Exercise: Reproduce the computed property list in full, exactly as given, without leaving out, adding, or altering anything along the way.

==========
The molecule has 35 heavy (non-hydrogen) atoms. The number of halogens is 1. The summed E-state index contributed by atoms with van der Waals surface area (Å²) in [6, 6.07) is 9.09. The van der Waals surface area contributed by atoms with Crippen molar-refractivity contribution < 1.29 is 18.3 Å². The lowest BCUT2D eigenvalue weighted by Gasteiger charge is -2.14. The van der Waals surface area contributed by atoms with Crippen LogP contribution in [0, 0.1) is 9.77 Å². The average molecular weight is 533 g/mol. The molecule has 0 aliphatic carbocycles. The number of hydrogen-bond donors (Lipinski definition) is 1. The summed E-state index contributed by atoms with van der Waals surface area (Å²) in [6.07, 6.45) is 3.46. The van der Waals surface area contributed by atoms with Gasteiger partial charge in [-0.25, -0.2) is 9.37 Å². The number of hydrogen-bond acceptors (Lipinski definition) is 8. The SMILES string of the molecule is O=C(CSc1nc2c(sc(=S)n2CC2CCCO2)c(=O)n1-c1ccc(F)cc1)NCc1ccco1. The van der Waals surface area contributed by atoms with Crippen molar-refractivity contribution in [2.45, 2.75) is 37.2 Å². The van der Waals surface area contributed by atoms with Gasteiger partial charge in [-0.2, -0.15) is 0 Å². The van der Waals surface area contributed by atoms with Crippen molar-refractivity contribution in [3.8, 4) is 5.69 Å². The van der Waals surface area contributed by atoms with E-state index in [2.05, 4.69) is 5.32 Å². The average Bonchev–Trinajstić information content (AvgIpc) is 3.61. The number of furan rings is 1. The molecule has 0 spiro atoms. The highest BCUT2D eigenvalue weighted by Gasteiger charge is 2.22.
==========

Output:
The molecule has 35 heavy (non-hydrogen) atoms. The number of halogens is 1. The summed E-state index contributed by atoms with van der Waals surface area (Å²) in [6, 6.07) is 9.09. The van der Waals surface area contributed by atoms with Crippen molar-refractivity contribution < 1.29 is 18.3 Å². The lowest BCUT2D eigenvalue weighted by Gasteiger charge is -2.14. The van der Waals surface area contributed by atoms with Crippen LogP contribution in [0, 0.1) is 9.77 Å². The average molecular weight is 533 g/mol. The molecule has 0 aliphatic carbocycles. The number of hydrogen-bond donors (Lipinski definition) is 1. The summed E-state index contributed by atoms with van der Waals surface area (Å²) in [6.07, 6.45) is 3.46. The van der Waals surface area contributed by atoms with Gasteiger partial charge in [-0.25, -0.2) is 9.37 Å². The number of hydrogen-bond acceptors (Lipinski definition) is 8. The SMILES string of the molecule is O=C(CSc1nc2c(sc(=S)n2CC2CCCO2)c(=O)n1-c1ccc(F)cc1)NCc1ccco1. The van der Waals surface area contributed by atoms with Crippen molar-refractivity contribution in [2.45, 2.75) is 37.2 Å². The van der Waals surface area contributed by atoms with Gasteiger partial charge in [-0.2, -0.15) is 0 Å². The van der Waals surface area contributed by atoms with Crippen molar-refractivity contribution in [3.8, 4) is 5.69 Å². The van der Waals surface area contributed by atoms with E-state index in [2.05, 4.69) is 5.32 Å². The average Bonchev–Trinajstić information content (AvgIpc) is 3.61. The number of furan rings is 1. The molecule has 0 spiro atoms. The highest BCUT2D eigenvalue weighted by Gasteiger charge is 2.22.